With three Winnipeg emergency rooms set to close, some are concerned the province's QuickCare clinics could be next.
"We've heard they may be on the chopping block as well," NDP critic Matt Wiebe told CBC News. "Coupled with the loss of an emergency room, in a community like Concordia in northeast Winnipeg, it could be absolutely devastating because it's taking away absolutely every point of contact that someone might have to get care in an urgent way."
QuickCare clinics are staffed with registered nurses and nurse practitioners to diagnose and treat minor health issues when most other clinics are closed. The clinics offer walk-in services and scheduled appointments.
Introduced in 2012 by the former NDP government, QuickCare clinics were touted as a cost-effective alternative to alleviate crowded ERs.
Five are now operating in the city and last year each clinic saw an average of 10,300 patients.
Wiebe warns with the abrupt closure of the St. Boniface QuickCare clinic in January over staffing issues, and plans to step up urgent care services, cuts could be in the cards.
"It's another point of contact for the health care system," Wiebe said. "What we're seeing now is entire communities where there is no QuickCare, no emergency care and no urgent care and in some cases seconds really do matter."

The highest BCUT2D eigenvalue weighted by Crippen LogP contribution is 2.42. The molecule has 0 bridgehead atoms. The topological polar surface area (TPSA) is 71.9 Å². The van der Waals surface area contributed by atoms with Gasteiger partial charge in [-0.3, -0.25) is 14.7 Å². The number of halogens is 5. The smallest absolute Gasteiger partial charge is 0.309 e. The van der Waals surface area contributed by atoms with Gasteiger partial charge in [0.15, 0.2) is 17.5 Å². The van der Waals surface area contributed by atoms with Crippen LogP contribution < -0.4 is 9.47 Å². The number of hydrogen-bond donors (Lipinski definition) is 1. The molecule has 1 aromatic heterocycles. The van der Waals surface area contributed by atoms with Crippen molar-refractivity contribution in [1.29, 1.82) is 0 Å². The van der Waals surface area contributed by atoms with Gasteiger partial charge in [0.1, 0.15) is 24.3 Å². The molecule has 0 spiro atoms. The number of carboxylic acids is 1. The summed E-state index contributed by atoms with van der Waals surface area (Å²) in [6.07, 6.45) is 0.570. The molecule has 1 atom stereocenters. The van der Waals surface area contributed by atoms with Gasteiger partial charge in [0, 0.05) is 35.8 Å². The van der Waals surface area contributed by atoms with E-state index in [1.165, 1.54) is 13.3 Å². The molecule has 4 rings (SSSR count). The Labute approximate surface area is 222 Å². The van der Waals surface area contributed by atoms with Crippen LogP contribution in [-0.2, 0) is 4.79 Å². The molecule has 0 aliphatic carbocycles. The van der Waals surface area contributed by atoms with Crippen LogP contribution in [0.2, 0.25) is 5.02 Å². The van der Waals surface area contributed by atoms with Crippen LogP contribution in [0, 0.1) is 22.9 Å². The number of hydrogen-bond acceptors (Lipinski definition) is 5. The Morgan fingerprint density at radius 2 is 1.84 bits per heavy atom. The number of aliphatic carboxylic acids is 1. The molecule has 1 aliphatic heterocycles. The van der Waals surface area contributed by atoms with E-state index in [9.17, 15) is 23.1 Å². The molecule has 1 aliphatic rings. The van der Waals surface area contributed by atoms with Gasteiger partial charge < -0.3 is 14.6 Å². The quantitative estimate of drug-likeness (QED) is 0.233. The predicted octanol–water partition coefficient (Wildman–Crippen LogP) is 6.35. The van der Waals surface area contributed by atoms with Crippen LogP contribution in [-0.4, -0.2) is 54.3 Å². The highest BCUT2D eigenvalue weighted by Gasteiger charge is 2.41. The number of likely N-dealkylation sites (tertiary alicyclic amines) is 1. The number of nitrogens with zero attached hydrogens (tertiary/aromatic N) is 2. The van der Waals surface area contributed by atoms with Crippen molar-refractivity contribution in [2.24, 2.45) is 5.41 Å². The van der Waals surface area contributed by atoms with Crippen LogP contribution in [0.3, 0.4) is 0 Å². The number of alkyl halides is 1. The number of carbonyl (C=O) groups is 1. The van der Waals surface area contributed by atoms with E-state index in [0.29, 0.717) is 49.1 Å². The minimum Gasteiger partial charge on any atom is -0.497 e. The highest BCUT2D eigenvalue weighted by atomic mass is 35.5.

Under the province's new plan to consolidate emergency services, three Winnipeg ERs will close. Seven Oaks and Victoria General Hospital will see their departments converted to urgent care centres — a place to treat immediate but non-life threatening emergencies.
Province 'still examining' clinics
On Monday, Health Minister Kelvin Goertzen said the province is continuing to monitor the benefits of QuickCare clinics.
"We're still examining QuickCare clinics and their usage in the city but I expect that that model will continue to have a role even if it's not exactly in the same locations," he said.
Goerzten said it's unclear if the introduction of two new urgent care clinics will diminish, or replace, the need for QuickCare facilities.
"I think we recognize this is a significant change," he said. "We'll want to monitor some of this as we go forward but they probably are dealing with some similar individuals."
Goertzen said Winnipeg's Access clinics, which offer vulnerable communities health and social services, are working well but questions are being raised about whether it would beneficial for them to have QuickCare clinics on site.
'I don't see it as a competition'
The past president of the Nurse Practitioners Association of Manitoba said there is some concern about how the health care revamp will impact nurse practitioners.
Cindy Fehr said she's confident the locations of QuickCare clinics will continue to make health care more accessible.
"We're hopeful ... that those QuickCare clinics will continue because they are meeting a need with patients within certain communities that maybe the urgent care clinics are not that close to," she said.
Fehr said closing facilities would not be in the best interest of the public.
"They are so many patients that need access to care," Fehr said. "I don't see it as a competition for patients. It really isn't. If the emergencies are going to be changed to an urgent care centre, there's still going to be a higher level of care than what was provided at a QuickCare clinic."